“As one unfriendly critic noted, the Republican rank-and-file weren’t exactly innocent victims of elite deception. Republican voters … wanted everything, and, after all, GOP leaders promised them that it was possible—even though those same leaders knew it was not.

Place the blame for that failure where you will, however, the results were glaring: radical Republican rejection of the trustworthiness of their leaders—all their leaders.What, then, was one liar more—especially if that liar were more exciting than the others, more willing to say at least some of the things that Republicans wanted said?”

They are responding to a man who says:

“Politicians have used you and stolen your votes. They have given you nothing. I will give you everything. I will give you what you’ve been looking for for 50 years. I’m the only one.”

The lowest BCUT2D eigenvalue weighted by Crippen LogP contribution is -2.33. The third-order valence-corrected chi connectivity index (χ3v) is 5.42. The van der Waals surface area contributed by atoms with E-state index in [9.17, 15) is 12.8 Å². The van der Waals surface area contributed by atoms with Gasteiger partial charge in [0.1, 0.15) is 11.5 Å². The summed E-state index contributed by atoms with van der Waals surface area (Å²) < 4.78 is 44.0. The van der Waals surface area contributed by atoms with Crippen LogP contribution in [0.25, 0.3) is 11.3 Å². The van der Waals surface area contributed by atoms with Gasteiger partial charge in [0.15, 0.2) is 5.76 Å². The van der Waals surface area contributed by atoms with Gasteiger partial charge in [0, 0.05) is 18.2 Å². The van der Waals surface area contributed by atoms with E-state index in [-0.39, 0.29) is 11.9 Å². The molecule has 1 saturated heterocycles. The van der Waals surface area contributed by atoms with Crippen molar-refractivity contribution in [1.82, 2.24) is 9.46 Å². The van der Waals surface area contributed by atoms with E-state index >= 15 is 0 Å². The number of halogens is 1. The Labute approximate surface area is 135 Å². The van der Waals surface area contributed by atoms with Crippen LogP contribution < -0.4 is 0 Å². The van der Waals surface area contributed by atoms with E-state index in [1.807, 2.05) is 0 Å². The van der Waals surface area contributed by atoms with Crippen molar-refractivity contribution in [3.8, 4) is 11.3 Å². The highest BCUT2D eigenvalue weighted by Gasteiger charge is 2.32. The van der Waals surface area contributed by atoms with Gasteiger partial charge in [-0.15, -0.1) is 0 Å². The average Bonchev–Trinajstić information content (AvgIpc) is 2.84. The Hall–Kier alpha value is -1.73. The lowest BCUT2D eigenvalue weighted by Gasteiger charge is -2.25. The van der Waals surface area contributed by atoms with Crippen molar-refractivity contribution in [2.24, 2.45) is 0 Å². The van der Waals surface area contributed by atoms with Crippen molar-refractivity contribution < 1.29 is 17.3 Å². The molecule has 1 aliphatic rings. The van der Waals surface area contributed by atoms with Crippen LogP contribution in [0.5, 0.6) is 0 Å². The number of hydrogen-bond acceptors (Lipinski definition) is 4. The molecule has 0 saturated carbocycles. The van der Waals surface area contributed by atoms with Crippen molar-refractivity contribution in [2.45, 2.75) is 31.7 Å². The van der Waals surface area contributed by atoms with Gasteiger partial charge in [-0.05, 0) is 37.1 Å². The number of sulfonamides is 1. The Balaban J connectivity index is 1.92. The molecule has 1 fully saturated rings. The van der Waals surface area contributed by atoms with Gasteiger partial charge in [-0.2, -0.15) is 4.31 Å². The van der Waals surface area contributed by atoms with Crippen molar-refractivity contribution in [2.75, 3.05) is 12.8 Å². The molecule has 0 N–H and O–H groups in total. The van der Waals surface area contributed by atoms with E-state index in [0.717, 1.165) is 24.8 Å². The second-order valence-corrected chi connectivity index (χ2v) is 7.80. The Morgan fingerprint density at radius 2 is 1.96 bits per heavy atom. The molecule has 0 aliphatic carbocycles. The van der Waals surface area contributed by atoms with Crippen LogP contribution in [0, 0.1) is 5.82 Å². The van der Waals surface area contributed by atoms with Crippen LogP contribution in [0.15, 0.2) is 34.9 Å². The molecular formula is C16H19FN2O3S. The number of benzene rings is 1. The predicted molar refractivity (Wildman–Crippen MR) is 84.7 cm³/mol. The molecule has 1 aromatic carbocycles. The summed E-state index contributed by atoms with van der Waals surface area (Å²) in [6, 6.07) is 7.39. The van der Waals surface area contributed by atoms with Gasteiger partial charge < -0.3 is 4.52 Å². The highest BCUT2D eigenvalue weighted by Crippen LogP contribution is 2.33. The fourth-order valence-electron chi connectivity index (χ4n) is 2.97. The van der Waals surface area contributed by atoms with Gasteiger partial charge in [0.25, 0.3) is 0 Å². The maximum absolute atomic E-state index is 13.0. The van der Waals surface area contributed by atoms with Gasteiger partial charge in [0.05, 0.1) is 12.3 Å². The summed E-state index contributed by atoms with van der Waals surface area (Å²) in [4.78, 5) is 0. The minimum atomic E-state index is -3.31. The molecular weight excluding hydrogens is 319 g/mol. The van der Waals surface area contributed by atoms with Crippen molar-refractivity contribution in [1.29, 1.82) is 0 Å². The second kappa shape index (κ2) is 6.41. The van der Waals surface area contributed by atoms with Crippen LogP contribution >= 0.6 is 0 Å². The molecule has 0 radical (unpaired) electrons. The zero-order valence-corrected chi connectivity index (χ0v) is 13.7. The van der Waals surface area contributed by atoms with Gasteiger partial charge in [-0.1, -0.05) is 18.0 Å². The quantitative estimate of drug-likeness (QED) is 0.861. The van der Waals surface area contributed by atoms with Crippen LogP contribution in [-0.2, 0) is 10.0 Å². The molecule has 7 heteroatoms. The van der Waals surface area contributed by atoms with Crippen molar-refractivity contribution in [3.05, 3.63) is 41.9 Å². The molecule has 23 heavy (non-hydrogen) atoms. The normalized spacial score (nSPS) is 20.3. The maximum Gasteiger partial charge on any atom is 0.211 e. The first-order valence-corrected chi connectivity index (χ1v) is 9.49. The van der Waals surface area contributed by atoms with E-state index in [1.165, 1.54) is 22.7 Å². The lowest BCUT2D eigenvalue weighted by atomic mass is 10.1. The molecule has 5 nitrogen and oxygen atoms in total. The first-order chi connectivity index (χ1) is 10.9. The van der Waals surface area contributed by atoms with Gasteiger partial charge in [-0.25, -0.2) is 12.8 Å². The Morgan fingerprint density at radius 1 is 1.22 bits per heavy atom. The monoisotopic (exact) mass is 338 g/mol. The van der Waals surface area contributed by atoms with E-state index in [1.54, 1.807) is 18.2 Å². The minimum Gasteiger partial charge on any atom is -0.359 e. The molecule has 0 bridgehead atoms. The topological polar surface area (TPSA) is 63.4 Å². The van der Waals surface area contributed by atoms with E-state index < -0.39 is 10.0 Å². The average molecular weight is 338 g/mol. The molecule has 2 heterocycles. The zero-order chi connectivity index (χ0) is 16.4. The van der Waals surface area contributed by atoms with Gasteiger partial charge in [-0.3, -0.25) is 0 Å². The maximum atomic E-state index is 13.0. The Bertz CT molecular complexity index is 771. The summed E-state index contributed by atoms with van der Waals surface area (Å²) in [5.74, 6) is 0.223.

The next norm that’s been broken is “the expectation that a potential president should possess deep—or at least adequate—knowledge of public affairs.” It goes without saying that Donald Trump winning the GOP nomination proves that this is no longer considered necessary by a majority of Republican voters. He is, as was pointed out above, manifestly unqualified and has absolutely no intention of learning anything because he doesn’t need to.

Frum next points out that the Republican ideological standard has completely evaporated which is of greater concern for conservatives than the rest of us but his analysis of how this happened is quite interesting: